Motor Sports, also known internationally as Motorsport, are the set of sports disciplines practiced with motor vehicles. Motor racing individuals with cars, and by extension even with trucks and buggies, motorcycling with motorcycles and by extension even with snowmobiles; motor racing and aeronautics are a little excluded from motorsport since it is severe on cars and motorcycles.
Due to the wide variety of types of vehicles and forms of competition, there are numerous championships of each modality worldwide, continental and world federations. Motorsports are explicitly excluded from the Olympic Games, although there were events of this type as an exhibition in the Olympic Games of Paris 1900.
The danger in motorsports is, at first sight, obvious. Cars, motorcycles, and trucks were running very close at dizzying speeds or leaving alone into the wild and unknown in Resistance missions. However, as a general rule, any competition is safer than ever. Tests like the infamous Targa Florio rally in the mountains of Sicily no longer exist. And every serious incident brings with it new investigations, rule changes, and modifications to improve the safety of everyone involved. But the danger continues to lurk in some events more than in others.
Speed racing is the modality that is contested in paved circuits (in particular autodromes, but also temporary circuits like street circuits), which slide with a race format: the objective is to spin a certain number of turns in the shortest possible time or to spin as many turns as possible in a given time. The main types of cars that are used in racing, speed racing cars, passenger cars, large passenger cars, sports prototypes, and stock cars.
Motor speed racing is clearly different from the rally and the rally raid, which run in separate sections. Skidding, rallycross and autocross are also run in circuits, but in the first case, the goal of the race is not to be fast but to skid with the car, and in the remaining ones, the surface is not paved.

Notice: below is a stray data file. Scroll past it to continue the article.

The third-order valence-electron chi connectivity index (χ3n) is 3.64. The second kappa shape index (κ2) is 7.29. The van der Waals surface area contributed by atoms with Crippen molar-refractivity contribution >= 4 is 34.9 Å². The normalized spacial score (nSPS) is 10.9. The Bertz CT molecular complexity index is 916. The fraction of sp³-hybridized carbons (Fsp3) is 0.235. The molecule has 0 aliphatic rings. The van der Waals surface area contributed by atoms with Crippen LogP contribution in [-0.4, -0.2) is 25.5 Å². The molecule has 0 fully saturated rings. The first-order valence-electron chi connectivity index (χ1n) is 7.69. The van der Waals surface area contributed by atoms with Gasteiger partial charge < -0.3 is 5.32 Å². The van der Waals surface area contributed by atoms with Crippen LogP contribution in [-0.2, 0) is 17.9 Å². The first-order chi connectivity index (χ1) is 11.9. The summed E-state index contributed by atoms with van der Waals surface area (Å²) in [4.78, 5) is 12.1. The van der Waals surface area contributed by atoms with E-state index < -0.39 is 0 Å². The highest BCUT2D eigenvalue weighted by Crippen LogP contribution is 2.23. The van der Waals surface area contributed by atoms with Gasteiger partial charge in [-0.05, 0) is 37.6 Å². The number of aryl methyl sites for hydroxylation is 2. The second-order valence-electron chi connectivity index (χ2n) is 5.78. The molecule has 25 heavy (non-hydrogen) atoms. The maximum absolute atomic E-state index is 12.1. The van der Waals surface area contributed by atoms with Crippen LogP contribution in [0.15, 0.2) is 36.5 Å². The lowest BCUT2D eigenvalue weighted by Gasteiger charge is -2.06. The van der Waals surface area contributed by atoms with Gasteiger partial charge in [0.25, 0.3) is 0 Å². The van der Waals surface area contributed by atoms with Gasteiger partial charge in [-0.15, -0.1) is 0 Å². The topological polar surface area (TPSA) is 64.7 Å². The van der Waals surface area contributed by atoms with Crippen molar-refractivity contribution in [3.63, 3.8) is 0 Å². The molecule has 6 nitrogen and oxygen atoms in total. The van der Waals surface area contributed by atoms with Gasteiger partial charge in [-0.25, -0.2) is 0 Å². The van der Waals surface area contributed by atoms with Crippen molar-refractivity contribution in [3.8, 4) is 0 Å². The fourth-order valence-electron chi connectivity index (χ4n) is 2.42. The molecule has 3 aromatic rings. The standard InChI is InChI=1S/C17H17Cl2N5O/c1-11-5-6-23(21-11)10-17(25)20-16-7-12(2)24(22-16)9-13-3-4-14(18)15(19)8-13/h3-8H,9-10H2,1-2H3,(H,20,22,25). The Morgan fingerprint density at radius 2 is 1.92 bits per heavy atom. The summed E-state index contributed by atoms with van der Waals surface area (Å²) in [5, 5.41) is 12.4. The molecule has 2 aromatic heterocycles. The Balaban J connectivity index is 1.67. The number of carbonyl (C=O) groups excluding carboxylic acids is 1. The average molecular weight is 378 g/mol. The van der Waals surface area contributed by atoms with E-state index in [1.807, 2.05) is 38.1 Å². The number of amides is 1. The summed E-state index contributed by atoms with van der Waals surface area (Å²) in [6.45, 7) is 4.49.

A speed racing date can be made up of up to four different parts: training run, classification run, qualifying run, and final run.
In the training or practice field (possibly several), participants conduct around the circuit, assessing the characteristics of the channel and the behavior of the car. To improve turn times, the pilot modifies the different adjustment parameters of his machine (suspension, tires, brakes, etc.).
In the qualifying or ‘qualification’ run, the drivers must make laps as fast as possible to the circuit. Depending on the competition, the drivers may be restricted to spinning a best-qualified maximum number of laps and can drive alone or simultaneously. In certain championships, there is a super classification, which forces the best-qualified riders to spin again, usually without the presence of their rivals on the track.
The final race is the one that awards points for the championship. The pilots are placed in a starting grid, ordered according to the results of the classification batch. The drivers’ race and race at the same time, trying to reach the finish line as soon as possible after the time has elapsed or the previously stipulated turns. Generally, the circuit has a pit area where teams can repair cars damaged, refuel, replace tires and, in the races of resistance, change of pilot.